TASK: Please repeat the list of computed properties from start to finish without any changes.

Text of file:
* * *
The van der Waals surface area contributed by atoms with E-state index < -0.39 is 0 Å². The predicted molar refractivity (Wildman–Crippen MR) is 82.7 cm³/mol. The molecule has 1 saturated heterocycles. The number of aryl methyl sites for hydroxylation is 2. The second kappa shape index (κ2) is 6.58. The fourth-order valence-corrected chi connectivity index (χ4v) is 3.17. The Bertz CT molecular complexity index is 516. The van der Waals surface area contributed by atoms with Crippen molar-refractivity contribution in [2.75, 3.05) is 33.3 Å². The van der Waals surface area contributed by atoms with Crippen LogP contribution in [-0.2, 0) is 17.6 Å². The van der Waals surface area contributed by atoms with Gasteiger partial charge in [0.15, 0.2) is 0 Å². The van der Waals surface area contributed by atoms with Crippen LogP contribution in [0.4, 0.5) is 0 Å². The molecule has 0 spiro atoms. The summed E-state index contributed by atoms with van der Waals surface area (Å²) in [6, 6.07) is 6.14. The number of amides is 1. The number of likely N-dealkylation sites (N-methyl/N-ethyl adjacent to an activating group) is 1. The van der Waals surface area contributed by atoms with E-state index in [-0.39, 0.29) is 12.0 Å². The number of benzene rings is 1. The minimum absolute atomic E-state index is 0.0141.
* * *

The van der Waals surface area contributed by atoms with E-state index < -0.39 is 0 Å². The predicted molar refractivity (Wildman–Crippen MR) is 82.7 cm³/mol. The molecule has 1 saturated heterocycles. The number of aryl methyl sites for hydroxylation is 2. The second kappa shape index (κ2) is 6.58. The fourth-order valence-corrected chi connectivity index (χ4v) is 3.17. The Bertz CT molecular complexity index is 516. The van der Waals surface area contributed by atoms with Crippen molar-refractivity contribution in [2.75, 3.05) is 33.3 Å². The van der Waals surface area contributed by atoms with Crippen LogP contribution in [-0.2, 0) is 17.6 Å². The van der Waals surface area contributed by atoms with Gasteiger partial charge in [0.15, 0.2) is 0 Å². The van der Waals surface area contributed by atoms with Crippen LogP contribution in [0.4, 0.5) is 0 Å². The molecule has 0 spiro atoms. The summed E-state index contributed by atoms with van der Waals surface area (Å²) in [6, 6.07) is 6.14. The number of amides is 1. The number of likely N-dealkylation sites (N-methyl/N-ethyl adjacent to an activating group) is 1. The van der Waals surface area contributed by atoms with E-state index in [-0.39, 0.29) is 12.0 Å². The number of benzene rings is 1. The minimum absolute atomic E-state index is 0.0141.